“We have three very good stallion opportunities that will hit the track next year,” he says. “That will be the first acid test for Patinack Farm, if you like.” The sheer size of the operation is hard to fathom.
Patinack has 400 brood mares that produce about 300 foals each year and leave him with 150 horses in work at any one time. This means he has 10 or 15 horses running every weekend. “It’s a lifetime investment,” he says. “I won’t get sick of this [and] the bastards won’t beat me. I love this game.”
There is little doubt he can continue to fund this passion as the listing of Aston Resources in August proved to be another deft Tinkler touch. From an initial outlay of $25 million, his stake is now worth more than $400 million.
But, like most deals associated with him, Tinkler put a lot on the line. Most of the $475 million purchase price of the Moules Creek mine in Queensland – Aston’s main asset – from Rio Tinto last year was funded through US dollar debt that came with an interest rate of 15 per cent for the first 12 months. This meant that if he couldn’t float the project quickly, he would be left with a huge debt on an asset that was years away from producing a tonne of coal.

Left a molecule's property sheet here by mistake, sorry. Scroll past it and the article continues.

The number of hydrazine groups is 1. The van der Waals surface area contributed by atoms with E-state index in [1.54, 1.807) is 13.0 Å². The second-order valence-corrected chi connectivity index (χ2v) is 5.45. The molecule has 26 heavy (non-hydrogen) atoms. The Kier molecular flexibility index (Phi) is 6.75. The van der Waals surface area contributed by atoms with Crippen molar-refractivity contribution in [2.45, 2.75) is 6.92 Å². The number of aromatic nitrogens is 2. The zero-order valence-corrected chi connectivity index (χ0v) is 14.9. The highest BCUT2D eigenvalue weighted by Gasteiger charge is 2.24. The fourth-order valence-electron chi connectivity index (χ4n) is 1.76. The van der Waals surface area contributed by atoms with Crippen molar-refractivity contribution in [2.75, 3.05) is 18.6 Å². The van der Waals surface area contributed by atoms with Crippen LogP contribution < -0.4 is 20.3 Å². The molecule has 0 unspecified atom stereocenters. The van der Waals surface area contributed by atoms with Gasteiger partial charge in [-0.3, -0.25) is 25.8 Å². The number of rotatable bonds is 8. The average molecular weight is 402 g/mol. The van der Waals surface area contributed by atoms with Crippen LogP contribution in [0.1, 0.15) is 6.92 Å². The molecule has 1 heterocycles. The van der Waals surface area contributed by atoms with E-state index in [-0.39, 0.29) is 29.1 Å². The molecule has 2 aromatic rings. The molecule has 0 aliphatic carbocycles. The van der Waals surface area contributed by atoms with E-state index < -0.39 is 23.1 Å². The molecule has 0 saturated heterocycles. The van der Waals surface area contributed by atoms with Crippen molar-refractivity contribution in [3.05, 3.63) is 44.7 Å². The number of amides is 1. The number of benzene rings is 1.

As the equity markets wobbled through the middle of the year, the float looked increasingly unlikely. In the end, Tinkler was forced to lower the offer price by 20 per cent to get it away.
But it was hardly a crushing blow. While his paper profit was cut by $150 million, he had still made nearly $400 million in six months.
Spreading the wealth
Businessmen are judged not only by how much money they make for themselves, but how those who invested with them have fared. In this area, Nathan Tinkler has a good claim to success. Not only is he rich, but he has made others very wealthy too.
Matthew Higgins and Terry O’Reilly: Tinkler’s former business partner Higgins is thought to have invested about $200,000 in Custom Mining’s Middlemount project in 2007 and collected more than $53 million in just over 12 months. O’Reilly, now on the Macarthur Coal board, invested less but took out more than $11 million.
Martin Place Securities: The boutique Sydney broker raised $2.5 million in two tranches for Custom and profited handsomely. Documents filed with the Australian Securities and Investments Commission show Martin Place clients made at least $36 million from the sale of Custom to Macarthur in 2008. But it could have been nearly double this, depending on the timing. If they sold at the top of the market with Tinkler, their return could have been $60 million, from an outlay of just $2.5 million.
Todd Hannigan and Tom Todd: The chief executive and chief financial officer of Aston Resources respectively. Todd was chief financial officer of Custom Mining, Tinkler’s original investment vehicle, while Hannigan worked at Xstrata Coal before joining Aston. The pair make their debut on this year’s Young Rich list with combined wealth of $62 million, mostly from their Aston shares.
David Sharpe and Darren Williams: The owners of Newcastle property developers Buildev received a boost late last year when Tinkler paid $8 million for a 10 per cent stake in their company. Sharpe and Williams own the other 90 per cent stake, valued at $70 million.